How to write a Prescription?

Original Author(s): MCQMED Team

What is a prescription?

A prescription is an order written by a healthcare professional, which in this case would be you, informing the pharmacist of what medication you want your patient to take for the health condition in question

The Prescriber

The ‘prescriber’ is physician or any other healthcare professional licensed or otherwise permitted to issue prescriptions for drugs for human use

Parts of a prescription

  1. Prescriber’s identifying information

    • Practitioner’s full name

    • Office address

    • Contact information – office telephone number

  2. Patient identifying information

    • Patient’s full name

    • Age

    • Date of Birth

    • Patient’s Home address

  3. Recipe (Rx)

    • Name of medication

    • Dosage

    • Dose form

    • e.g. 800-milligram tablets of Ibuprofen written as, Ibuprofen 800 mg tablets or tabs.

  4. Signatura (Sig)

    • The ‘signature’ are the instructions on how the medication should be taken

      • How much of the drug to take

      • How to take it

      • How often to take it

      • e.g. if the clinician is prescribing one tablet of 800 mg of Ibuprofen every 8 hours, they would have to write “take one tablet by mouth every 8 hours” or if they use the sig codes they would write “1 tab po q8”.

  5. Dispensing Instructions (Disp)

    • Dispensing instructions informs the pharmacist of how much medication you would like your patient to receive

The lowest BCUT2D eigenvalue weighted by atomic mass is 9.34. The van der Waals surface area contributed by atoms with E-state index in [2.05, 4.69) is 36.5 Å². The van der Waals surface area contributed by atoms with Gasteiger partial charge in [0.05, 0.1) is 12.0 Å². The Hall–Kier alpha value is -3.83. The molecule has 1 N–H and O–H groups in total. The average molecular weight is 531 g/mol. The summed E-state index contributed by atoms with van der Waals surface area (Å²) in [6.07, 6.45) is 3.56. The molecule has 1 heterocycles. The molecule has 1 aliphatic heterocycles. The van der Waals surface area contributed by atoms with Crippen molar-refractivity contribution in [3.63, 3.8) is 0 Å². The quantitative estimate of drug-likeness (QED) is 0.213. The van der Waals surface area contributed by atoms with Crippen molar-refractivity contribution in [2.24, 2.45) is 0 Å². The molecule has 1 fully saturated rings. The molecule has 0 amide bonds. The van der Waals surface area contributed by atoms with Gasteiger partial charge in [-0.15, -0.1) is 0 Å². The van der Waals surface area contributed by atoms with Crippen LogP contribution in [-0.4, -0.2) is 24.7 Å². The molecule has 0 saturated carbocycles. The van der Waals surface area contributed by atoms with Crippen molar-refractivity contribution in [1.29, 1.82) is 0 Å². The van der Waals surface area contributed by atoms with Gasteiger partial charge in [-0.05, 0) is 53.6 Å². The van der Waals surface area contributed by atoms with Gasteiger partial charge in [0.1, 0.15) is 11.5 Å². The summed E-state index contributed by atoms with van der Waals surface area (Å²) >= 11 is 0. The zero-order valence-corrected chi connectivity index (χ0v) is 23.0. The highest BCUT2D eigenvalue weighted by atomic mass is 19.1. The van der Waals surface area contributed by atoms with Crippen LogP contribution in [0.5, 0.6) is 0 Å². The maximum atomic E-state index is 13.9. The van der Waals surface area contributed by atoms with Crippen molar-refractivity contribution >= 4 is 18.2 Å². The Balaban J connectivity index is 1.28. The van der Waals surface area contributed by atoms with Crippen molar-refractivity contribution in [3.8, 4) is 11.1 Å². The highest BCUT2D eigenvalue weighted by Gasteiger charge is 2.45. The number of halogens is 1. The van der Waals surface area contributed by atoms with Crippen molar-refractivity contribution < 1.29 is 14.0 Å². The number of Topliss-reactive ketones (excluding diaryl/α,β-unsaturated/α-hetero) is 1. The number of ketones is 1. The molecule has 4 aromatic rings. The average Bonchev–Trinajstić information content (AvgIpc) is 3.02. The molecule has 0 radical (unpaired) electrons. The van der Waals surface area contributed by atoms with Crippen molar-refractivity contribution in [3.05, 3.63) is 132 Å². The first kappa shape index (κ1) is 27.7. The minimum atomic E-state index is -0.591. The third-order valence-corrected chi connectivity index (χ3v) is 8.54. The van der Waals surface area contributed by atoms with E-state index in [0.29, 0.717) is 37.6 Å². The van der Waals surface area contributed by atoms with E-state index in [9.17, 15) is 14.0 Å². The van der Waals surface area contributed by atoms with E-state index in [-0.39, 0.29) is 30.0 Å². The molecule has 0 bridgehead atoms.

• Quantity of medication

      • Form it should be released it

    • Important: quantities should be written very clearly to avoid over or under dispensing medication

    • e.g. With our Ibuprofen example, if the clinician would like to provide a 30-day supply, it’s important to write the number of tablets, which would be 90 tablets if the pill were to be taken 3 times a day, or every 8 hours.

  6. Refill Instructions

    • The exact number of refills the patient is allowed for the medication in questioned needs to be specified very clearly

    • If you are not prescribing any refills, write ‘zero refills’

  7. Date

    • The date of the prescription is important to make sure the patient doesn’t try to refill their medication before the prescribed date

  8. Clinician’s signature

    • Signature

    • NPI number

    • Drug Enforcement Agency Number – for controlled substances only


Common abbreviations used in prescriptions

AbbreviationsLatin TermMeaning
ACante cibum“before meals”
BIDbis in die“twice a day”
s. o. s “as needed”
POper os“by mouth”
manemane“at morning”
noctenocte“at night”
PCpost cibum“after meals”
PRNpro re nata“as needed”
Q3hquaque 3 hora“every three hours”
QDquaque die“every day”
QIDquater in die“four times a day”
TIDter in die“three times a day”
  “twice a day”
QHS “every bedtime”
Q4h “every 4 hours”
Q4-6h “every 4 to 6 hours”
QWK “every week”

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